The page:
In that case, we will be able to assist you in applying to the Court for a Relationship Property Order. This involves the Court in the process to identify relationship property, review any valuations, determine agreed values and order division of relationship property.
There is a fee associated with applying to the Court. We will assist you in applying to the Court and preparing the necessary documents to assist you in obtaining your fair share of relationship property.
How to apply for divorce?
Commonly known as a divorce, a marriage or civil union is formally ended by applying to the Court for a Dissolution Order.
In New Zealand, the only ground for legally dissolving a marriage or civil union is ‘irreconcilable differences’. This is essentially where the relationship has broken down to a point where you and your former partner or spouse will not reconcile. This can be proven by showing that you and your former partner and spouse have lived apart for two years or more.
This two year period cannot be shortened, even when you and your former partner or spouse both want to dissolve the marriage or civil union. If you have attempted to reconcile during the two year period, you can still apply for dissolution provided that you did not get back together for more than three months.
What do I need to apply for divorce?
When you apply to the Court for divorce, you need to have prepared certain documents. We can assist in preparing the documents and ensuring everything is ready for filing before the Court.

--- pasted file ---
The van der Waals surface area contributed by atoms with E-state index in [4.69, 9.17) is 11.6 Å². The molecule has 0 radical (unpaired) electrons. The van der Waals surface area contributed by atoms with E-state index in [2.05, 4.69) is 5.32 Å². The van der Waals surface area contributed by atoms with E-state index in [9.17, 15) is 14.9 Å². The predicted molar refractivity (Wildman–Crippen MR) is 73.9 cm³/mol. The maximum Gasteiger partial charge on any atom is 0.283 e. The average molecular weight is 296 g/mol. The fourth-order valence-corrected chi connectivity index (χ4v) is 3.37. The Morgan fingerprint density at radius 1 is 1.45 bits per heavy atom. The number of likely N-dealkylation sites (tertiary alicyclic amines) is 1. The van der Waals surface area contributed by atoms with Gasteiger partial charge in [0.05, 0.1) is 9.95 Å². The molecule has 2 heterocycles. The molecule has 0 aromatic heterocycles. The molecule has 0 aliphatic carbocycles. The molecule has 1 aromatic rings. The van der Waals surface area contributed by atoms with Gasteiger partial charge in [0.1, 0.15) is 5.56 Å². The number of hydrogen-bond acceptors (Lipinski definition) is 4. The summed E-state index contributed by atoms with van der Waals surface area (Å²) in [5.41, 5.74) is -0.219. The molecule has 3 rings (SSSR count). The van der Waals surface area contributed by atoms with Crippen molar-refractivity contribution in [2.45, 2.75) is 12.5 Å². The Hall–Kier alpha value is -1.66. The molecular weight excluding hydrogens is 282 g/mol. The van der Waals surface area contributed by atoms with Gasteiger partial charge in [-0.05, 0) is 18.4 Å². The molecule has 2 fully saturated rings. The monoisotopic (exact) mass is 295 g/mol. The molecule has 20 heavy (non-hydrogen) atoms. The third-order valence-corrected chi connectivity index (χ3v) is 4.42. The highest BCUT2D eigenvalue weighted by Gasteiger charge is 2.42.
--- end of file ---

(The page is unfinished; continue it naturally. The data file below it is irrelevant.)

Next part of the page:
You will need:
- your completed application;
- your affidavit;
- the original, or a certified copy of, your marriage or civil union certificate;
- if you have children, information to satisfy the Court as to your arrangements for their care and welfare;
- a copy of your separation agreement or separation order (if you have one); and
- $211.50 to cover the filing fee.
What if my former partner or spouse does not want a divorce?
When applying for a Dissolution Order, the application can be made jointly with your former partner or spouse, or by yourself. If your former partner or spouse does not want a divorce, or will not agree to a joint application, or you do not want to ask them for a joint application, you can apply by yourself.
If you file by yourself, there are additional steps that we can assist you in completing. The documents will need to be served on your former partner or spouse by someone other than yourself. That person will also need to complete an Affidavit of Service proving to the Court that the documents were served. If you do not know where your former partner or spouse is, we can assist in asking the Court to change the way in which the documents are served.
Do I have to go to Court?
Although you are applying to the Court for a Dissolution Order, you do not need to appear in Court.
If you choose not to appear in Court, you need to swear or affirm your affidavit in front of a Court Registrar, Justice of the Peace or a lawyer. If you choose to appear in Court, you do not need to swear or affirm your affidavit before appearing in Court.
If you choose not to appear in Court and your Dissolution Order is granted, you will be legally divorced one month after the date the Dissolution Order is made. If you choose to appear in Court and your Dissolution Order is granted, the divorce will be final on the day you appear and the Order is made.